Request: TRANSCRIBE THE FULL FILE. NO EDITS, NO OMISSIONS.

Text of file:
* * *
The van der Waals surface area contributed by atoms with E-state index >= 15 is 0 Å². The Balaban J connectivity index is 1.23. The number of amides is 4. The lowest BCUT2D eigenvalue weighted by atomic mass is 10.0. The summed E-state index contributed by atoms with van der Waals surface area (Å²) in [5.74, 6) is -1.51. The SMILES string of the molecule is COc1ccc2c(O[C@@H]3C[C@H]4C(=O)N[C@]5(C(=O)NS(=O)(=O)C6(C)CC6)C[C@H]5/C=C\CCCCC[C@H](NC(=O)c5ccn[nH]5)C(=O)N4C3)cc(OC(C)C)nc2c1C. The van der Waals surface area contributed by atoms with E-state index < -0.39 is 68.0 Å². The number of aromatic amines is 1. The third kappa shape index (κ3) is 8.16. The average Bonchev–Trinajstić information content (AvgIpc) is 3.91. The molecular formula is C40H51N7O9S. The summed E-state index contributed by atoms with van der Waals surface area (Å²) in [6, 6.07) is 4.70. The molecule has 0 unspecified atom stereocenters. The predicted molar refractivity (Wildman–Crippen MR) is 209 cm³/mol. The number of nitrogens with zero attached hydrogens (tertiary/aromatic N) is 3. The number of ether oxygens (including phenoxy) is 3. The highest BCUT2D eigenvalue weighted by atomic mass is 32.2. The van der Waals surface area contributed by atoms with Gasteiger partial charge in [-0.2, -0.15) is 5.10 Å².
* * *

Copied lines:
The van der Waals surface area contributed by atoms with E-state index >= 15 is 0 Å². The Balaban J connectivity index is 1.23. The number of amides is 4. The lowest BCUT2D eigenvalue weighted by atomic mass is 10.0. The summed E-state index contributed by atoms with van der Waals surface area (Å²) in [5.74, 6) is -1.51. The SMILES string of the molecule is COc1ccc2c(O[C@@H]3C[C@H]4C(=O)N[C@]5(C(=O)NS(=O)(=O)C6(C)CC6)C[C@H]5/C=C\CCCCC[C@H](NC(=O)c5ccn[nH]5)C(=O)N4C3)cc(OC(C)C)nc2c1C. The van der Waals surface area contributed by atoms with E-state index < -0.39 is 68.0 Å². The number of aromatic amines is 1. The third kappa shape index (κ3) is 8.16. The average Bonchev–Trinajstić information content (AvgIpc) is 3.91. The molecular formula is C40H51N7O9S. The summed E-state index contributed by atoms with van der Waals surface area (Å²) in [6, 6.07) is 4.70. The molecule has 0 unspecified atom stereocenters. The predicted molar refractivity (Wildman–Crippen MR) is 209 cm³/mol. The number of nitrogens with zero attached hydrogens (tertiary/aromatic N) is 3. The number of ether oxygens (including phenoxy) is 3. The highest BCUT2D eigenvalue weighted by atomic mass is 32.2. The van der Waals surface area contributed by atoms with Gasteiger partial charge in [-0.2, -0.15) is 5.10 Å².